The Republic of Poland has become one of the most visited destinations in Europe, with its history, Gothic Cathedrals, salt washed Baltic Beaches, Mountains, Rivers and Lakes. Warsaw the capital has an energetic urbanisation, which mixes with its historical past. The picturesque UNESCO city of Kraków has stunning Gothic Cathedrals, the Kazimierz Jewish Quarter and the great medieval Market Square, winding cobblestone alleyways and St. Mary’s Basilica. Just over an hour away Auschwitz-Birkenau is perhaps the single most emotional and sobering reminder of the horrors of the Nazi regime in Europe. With exhibits that chronicle its rise to a death camp and the atrocities visited upon the minorities within, it has become not only a museum but a memorial to the Holocaust and the destruction of the European Jews and something not to be missed.
Situated on the Baltic Coast, Gdańsk is now one of the biggest visitor destinations. The city has several historical sites including the Royal Way, a famous promenade, which runs from the Old City Gate to the Motlawa River leading to the Old Town, once famous for the Polish Kings who paraded along its entirety when visiting the city. Some of the other major sites along the Royal Way include the Golden Gate, the Prison Tower, the Torture House and the 17th Century Neptune’s Fountain, a bronze statue of a sea god. Ulica Mariacka is one of the most beautiful streets in Gdansk’s Old Town with shops and plenty of trendy cafés. In the centre of town is the Dlugi Targ (Long Market). Reconstructed after WWII, this beautiful area is now a major tourist attraction with long colourful facades, shops, restaurants and is also the home to for the worlds amber trade where you can window gaze into the many amber jewellery shops. The 17th Century Golden House can also be found on Dlugi with is opulently ornamented facade displaying 12 elaborately carved historical scenes. About an hour away from Gdańsk is the 1406 Malbork Castle with its high walls and spikey turrets, great bulwarks and gatehouses. It was the largest brick fort in the world and was used by the Teutonic Knights and the rulers of Prussia for centuries. It has some of the most enthralling medieval relics to explore.
The vibrant university city of Poznań is located on the Warta River. The city has four large lakes within its borders and nearby is the Morasko Meteorite Reserve and the Wielkopolska Natural Park. The beautiful Old Town Market Square has Renaissance style buildings and 16th Century merchant houses. The Town Hall is home to the 10th Century Historical Museum of Poznań and the Gothic and Baroque Saints Peter and Paul Cathedral is built on Ostrów Tumski Island. Other sites to visit include the Imperial Castle once home to Kaiser Wilhelm II, now a cultural theatre, the Ethnographic Museum specialising in Polish folk costumes and the Museum of Musical Instruments.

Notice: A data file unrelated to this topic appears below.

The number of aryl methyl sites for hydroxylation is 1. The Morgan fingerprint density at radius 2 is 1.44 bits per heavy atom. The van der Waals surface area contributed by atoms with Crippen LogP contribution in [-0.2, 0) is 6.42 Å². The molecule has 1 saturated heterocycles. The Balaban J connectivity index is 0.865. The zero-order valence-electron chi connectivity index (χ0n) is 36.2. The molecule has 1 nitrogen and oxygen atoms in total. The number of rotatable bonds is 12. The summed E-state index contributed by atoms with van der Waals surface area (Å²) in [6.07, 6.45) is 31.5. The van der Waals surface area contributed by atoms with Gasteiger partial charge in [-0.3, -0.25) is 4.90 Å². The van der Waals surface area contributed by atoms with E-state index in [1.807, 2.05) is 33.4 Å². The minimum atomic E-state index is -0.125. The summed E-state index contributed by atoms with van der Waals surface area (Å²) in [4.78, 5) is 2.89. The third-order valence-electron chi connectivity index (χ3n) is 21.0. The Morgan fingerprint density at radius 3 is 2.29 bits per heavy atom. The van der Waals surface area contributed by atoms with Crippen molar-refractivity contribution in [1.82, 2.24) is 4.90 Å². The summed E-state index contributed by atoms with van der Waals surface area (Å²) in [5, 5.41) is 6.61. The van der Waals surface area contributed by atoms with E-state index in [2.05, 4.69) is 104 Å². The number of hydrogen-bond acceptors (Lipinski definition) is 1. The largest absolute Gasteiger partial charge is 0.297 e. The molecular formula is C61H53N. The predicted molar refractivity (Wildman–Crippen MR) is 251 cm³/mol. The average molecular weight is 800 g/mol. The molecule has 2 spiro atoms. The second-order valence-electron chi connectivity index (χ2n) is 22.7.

For those who are nature lovers, the town of Zakopane is nestled right next to the Tatra National Park. Zakopane is a great base for hiking throughout the area and where there are abundance of trails to discover. Zakopane has its own very distinctive style of architecture known as Podhale, with rounded wood windows and very distinctive details embellishments, which can be seen throughout the city centre. One of the most beautiful areas to visit while in the Tatras is Lake Morskie Oko or the ‘Eye of the Sea’. Standing at 862 metres in length it is the largest in the Tatras. These shimmering mountain lakes and valleys of the Tatra Mountains will not fail to take your breath away.
A visit to Częstochowa has both a religious and historical significance. The city is known for the famous St. Paul’s Monastery of Jasna Góra, which houses the Black Madonna painting, a shrine to the Virgin Mary. Millions of pilgrims flock every year from all over the world to pay homage to the shrine. The painting is said to have miraculous powers and is one of Jasna Góra’s most precious treasures.
Located on the Oder River, Wroclaw‘s Old Town is spread over a series of islets, connected by a number of arched bridges to the cobblestone streets of the Salt Market Square. Wroclaw’s charm is quite literally understated, with its romantic Hansel and Gretel houses, St. Elizabeth’s Church, the 13th Century Market Square lined with elegant townhouses, medieval Gothic Old Town Hall and large Astronomical Clock to the nearby Panorama of Racławice Art Gallery. Known locally as Krasnale, the Wroclaw dwarves are small bronze sculptures and figures from fairytales, which can be seen dotted everywhere around the city. Other sites to visit include the Old Town, the 14th Century Parish Church of St. Mary Magdalene, the White Stork Synagogue built in 1829, the 10th Century Ostrów Tumski, the Gothic Cathedral of St. John the Baptist and the 1977 Monument of an Anonymous Passerby. Across the River you can visit the UNESCO World Heritage Listed Centennial Hall with its giant dome and tall spire or enjoy the Multimedia Fountain in Szczytnicki Park, powered by 300 water jets and 800 lights. In the evening come and enjoy the wonderful displays of geysers, water mists and spurts all enhanced by music.